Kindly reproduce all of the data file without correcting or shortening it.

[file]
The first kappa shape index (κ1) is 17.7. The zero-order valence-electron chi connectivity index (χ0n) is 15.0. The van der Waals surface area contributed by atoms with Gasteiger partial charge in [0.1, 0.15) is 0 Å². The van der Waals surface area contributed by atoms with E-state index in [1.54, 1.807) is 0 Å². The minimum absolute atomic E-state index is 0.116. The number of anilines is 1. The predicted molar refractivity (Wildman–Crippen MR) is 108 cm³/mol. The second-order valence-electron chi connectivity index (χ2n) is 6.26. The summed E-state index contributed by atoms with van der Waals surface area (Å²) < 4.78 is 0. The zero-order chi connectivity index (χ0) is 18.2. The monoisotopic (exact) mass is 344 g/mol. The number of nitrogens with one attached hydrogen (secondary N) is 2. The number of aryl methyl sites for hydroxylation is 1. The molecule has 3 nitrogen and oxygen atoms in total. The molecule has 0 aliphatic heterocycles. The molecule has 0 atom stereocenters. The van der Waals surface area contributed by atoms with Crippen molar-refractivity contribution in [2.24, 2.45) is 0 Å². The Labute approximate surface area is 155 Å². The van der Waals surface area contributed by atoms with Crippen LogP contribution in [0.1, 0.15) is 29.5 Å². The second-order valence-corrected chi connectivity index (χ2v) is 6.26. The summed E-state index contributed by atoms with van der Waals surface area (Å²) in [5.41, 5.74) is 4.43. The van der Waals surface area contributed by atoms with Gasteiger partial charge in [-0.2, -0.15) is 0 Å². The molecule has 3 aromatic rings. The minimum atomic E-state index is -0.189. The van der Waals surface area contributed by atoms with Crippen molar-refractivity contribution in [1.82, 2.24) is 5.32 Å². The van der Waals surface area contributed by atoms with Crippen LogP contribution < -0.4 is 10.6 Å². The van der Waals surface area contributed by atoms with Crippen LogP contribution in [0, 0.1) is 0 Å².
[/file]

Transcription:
The first kappa shape index (κ1) is 17.7. The zero-order valence-electron chi connectivity index (χ0n) is 15.0. The van der Waals surface area contributed by atoms with Gasteiger partial charge in [0.1, 0.15) is 0 Å². The van der Waals surface area contributed by atoms with E-state index in [1.54, 1.807) is 0 Å². The minimum absolute atomic E-state index is 0.116. The number of anilines is 1. The predicted molar refractivity (Wildman–Crippen MR) is 108 cm³/mol. The second-order valence-electron chi connectivity index (χ2n) is 6.26. The summed E-state index contributed by atoms with van der Waals surface area (Å²) < 4.78 is 0. The zero-order chi connectivity index (χ0) is 18.2. The monoisotopic (exact) mass is 344 g/mol. The number of nitrogens with one attached hydrogen (secondary N) is 2. The number of aryl methyl sites for hydroxylation is 1. The molecule has 3 nitrogen and oxygen atoms in total. The molecule has 0 aliphatic heterocycles. The molecule has 0 atom stereocenters. The van der Waals surface area contributed by atoms with Crippen molar-refractivity contribution in [2.24, 2.45) is 0 Å². The Labute approximate surface area is 155 Å². The van der Waals surface area contributed by atoms with Crippen LogP contribution in [0.1, 0.15) is 29.5 Å². The second-order valence-corrected chi connectivity index (χ2v) is 6.26. The summed E-state index contributed by atoms with van der Waals surface area (Å²) in [5.41, 5.74) is 4.43. The van der Waals surface area contributed by atoms with Gasteiger partial charge in [-0.2, -0.15) is 0 Å². The molecule has 3 aromatic rings. The minimum atomic E-state index is -0.189. The van der Waals surface area contributed by atoms with Crippen molar-refractivity contribution in [1.82, 2.24) is 5.32 Å². The van der Waals surface area contributed by atoms with Crippen LogP contribution < -0.4 is 10.6 Å². The van der Waals surface area contributed by atoms with Crippen LogP contribution in [0, 0.1) is 0 Å².